Yes, and just on the DTC for New Guards, I mean, this is a super exciting area of the acquisition. I'm pleased to say that actually, we've now launched two of branded websites for New Guards on our Farfetch platform solution, so not only going live with Harrods, but the team has delivered, in pretty quick succession, websites for two of the brands. I encourage you to go visit the Off-White website, in particular. You may have been one of the millions of visitors that sort of checked out the drops a couple of weekends ago. And that, obviously, is all now part of the DTC, the direct-to-consumer channel, which is at about 20% of the contribution for New Guards to our digital channels. So the $36 million that we said over the quarter that came through from New Guards on the marketplaces, about 20% of that number is direct to consumer. That's a good balance. I think, you know, part of the reason why our multi-brand boutiques are excited about the future with Farfetch is that they will have access to brands from the New Guards portfolio. We obviously want to encourage them to sell those brands on the marketplace as well. And you know, we see that as a great way to support their businesses and continue to enrich the partnership that we have with our partners. So, you know, 20% to 25% direct to consumer is a good number to have in your mind. Obviously, if the direct brand websites pick up and we see substantial demand shift to websites like off-white.com, that number could change. But in terms of my forecasting, I'm keeping it in that sort of 25% category.

Operator

Your next question comes from the line of Ed Yruma with KeyBanc Capital Markets. Your line is open.

Ed Yruma -- KeyBanc Capital Markets -- Analyst

I guess first, as a segue from the last question, it seems like you've got some good momentum in Off-White. I guess, how do you feel about the existing distribution footprint? I know you've been trying to make more of it on the site. But kind of, do you feel like you're clean at this stage? And then second, as we think about the model for this year, obviously you guys has some nice leverage on both G&A and tech spend. Would you point to either of those as being kind of outsized as we head to as we get to the guidance you provided? Thank you.

Jose Neves -- Founder, Co-Chairman and Chief Executive Officer

I'll answer the first question. We're implementing a selective distribution strategy for the brand platform. This is, you know, best in class, you know, the best brands in the luxury industry, from the LVMHs, Kerings, Dishman, etc., have these, you know, selective distribution arrangements in place. This means that NGG is asking the wholesale clients to limit their online transactions to their territories, as legally, obviously, they are allowed to do, and it's part of very well-regulated selective distribution agreements. As a result, some relationships were exited with some of the online players. The order book is, nevertheless, extremely strong, as you can see from the numbers. A lot more disciplined in terms of geo pricing, control of markdowns, and control of promotions is being applied, actually. And it is a time of lines, and actually, in line with you know, I mentioned Prada, I mentioned Gucci, Tod's, but I could go on and on and on. The best brands are protecting their price integrity, and NGG is New Guards is not any different. So, that is well advanced and in place, and it's not having a material impact on the brand platform business, as you can see from the numbers, but will have a very positive impact on the digital performance of the DTC channel, which is going to benefit from more price discipline and less promotions for New Guards brands. So, really happy on that front as well.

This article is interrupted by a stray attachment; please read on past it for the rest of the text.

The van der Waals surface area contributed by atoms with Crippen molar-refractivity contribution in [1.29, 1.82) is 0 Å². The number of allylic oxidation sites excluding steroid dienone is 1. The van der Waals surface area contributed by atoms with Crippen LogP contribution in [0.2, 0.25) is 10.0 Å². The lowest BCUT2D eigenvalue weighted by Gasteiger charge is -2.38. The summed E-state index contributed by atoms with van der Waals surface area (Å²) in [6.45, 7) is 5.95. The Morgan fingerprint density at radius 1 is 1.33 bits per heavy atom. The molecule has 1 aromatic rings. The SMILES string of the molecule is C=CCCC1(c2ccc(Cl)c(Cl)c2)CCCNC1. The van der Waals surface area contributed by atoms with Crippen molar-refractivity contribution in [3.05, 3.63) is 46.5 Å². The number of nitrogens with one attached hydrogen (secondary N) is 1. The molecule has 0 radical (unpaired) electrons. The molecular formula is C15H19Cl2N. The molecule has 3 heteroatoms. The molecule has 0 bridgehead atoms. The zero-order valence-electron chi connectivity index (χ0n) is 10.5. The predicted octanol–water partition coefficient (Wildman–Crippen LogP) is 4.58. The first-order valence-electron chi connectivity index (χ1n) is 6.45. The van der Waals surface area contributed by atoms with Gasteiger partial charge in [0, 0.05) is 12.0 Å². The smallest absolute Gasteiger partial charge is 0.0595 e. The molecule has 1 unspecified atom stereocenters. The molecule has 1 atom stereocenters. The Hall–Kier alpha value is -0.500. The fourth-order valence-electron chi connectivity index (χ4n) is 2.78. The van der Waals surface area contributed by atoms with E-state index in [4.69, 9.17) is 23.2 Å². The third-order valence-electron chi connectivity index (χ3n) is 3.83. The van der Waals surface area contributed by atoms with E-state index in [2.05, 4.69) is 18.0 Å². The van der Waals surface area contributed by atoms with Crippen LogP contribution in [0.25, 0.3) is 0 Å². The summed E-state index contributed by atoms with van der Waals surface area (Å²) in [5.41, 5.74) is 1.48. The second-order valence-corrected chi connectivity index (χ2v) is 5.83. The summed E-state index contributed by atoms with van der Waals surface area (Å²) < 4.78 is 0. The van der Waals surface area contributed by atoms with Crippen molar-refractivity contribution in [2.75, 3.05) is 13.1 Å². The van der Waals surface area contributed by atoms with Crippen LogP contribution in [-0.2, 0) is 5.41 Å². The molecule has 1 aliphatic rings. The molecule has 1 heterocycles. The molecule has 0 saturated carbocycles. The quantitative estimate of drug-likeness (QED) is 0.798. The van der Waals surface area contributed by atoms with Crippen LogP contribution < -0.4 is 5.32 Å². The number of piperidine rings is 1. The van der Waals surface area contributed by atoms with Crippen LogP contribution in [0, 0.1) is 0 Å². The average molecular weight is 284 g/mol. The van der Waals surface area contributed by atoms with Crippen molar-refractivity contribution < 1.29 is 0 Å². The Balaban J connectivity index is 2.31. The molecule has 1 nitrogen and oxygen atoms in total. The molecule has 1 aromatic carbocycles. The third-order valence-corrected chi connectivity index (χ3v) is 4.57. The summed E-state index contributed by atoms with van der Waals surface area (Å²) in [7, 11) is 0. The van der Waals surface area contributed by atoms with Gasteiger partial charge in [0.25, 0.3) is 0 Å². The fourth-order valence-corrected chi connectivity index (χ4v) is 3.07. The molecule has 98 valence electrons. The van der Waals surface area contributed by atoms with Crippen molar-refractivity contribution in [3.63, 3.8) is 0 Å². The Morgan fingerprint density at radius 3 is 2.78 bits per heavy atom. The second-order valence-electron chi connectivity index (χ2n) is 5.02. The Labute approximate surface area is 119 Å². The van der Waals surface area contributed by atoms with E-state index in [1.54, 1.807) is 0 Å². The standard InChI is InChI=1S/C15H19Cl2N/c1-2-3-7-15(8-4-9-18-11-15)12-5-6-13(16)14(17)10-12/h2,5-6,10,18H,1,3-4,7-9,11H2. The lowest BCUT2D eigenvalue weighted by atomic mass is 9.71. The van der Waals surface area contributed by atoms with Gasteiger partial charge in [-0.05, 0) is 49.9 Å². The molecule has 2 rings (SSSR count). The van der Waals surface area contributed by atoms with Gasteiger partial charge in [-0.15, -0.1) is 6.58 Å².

Elliot Jordan -- Chief Financial Officer

Just in terms of leverage moving forward, I'm expecting to see good leverage actually coming across most of the fixed costs, as we move through 2020, into 2021. The technology is one area where the teams, as we've been talking about, have been doing a phenomenal amount of achievements. We've obviously invested in that team over recent years and delivered with the Harrods rollout, and an amazing step forward in terms of the capacity and the capabilities from the platform. Obviously, the growth of Harrods will leverage that work, so we should see some leverage across the digital platform, and therefore, revenue over that technology spend, so more leverage there. And then, in terms of the other fixed cost areas, the teams in production and our customer service and operations teams, they are also just focusing on efficiency as we move forward, using new tools that the technology team have been developing for them to serve customers better, to reduce the contact-to-order ratio, to speed up resolution of customer queries. And that's an area where we're seeing leverage moving forward. But not just focused on that team, most of the corporate functions are seeing increased revenue per employee, driving leverage, and we're really with a key focus on growth of 30% per annum this year and drive toward profitability. The teams are very focused on that as a goal. So, leverage across most of the areas for the year ahead is what I'm seeing.

Operator

Your final question comes from Lloyd Walmsley with Deutsche Bank. Your line is open.

Lloyd Walmsley -- Deutsche Bank -- Analyst

Two, if I can. First, just on New Guards, can you guys talk about the strength of the product pipeline in terms of both, you know, product from existing brands and maybe even new brands, anything you'd call out for this year on either front? And then secondly, in terms of the Harrods launch, can you kind of give us a view of some of the things that have gone better than expected, or any challenges you'd flag? And then, has that driven any meaningful pick-up in other conversations with other department stores, following the launch? Anything you could share there would be great.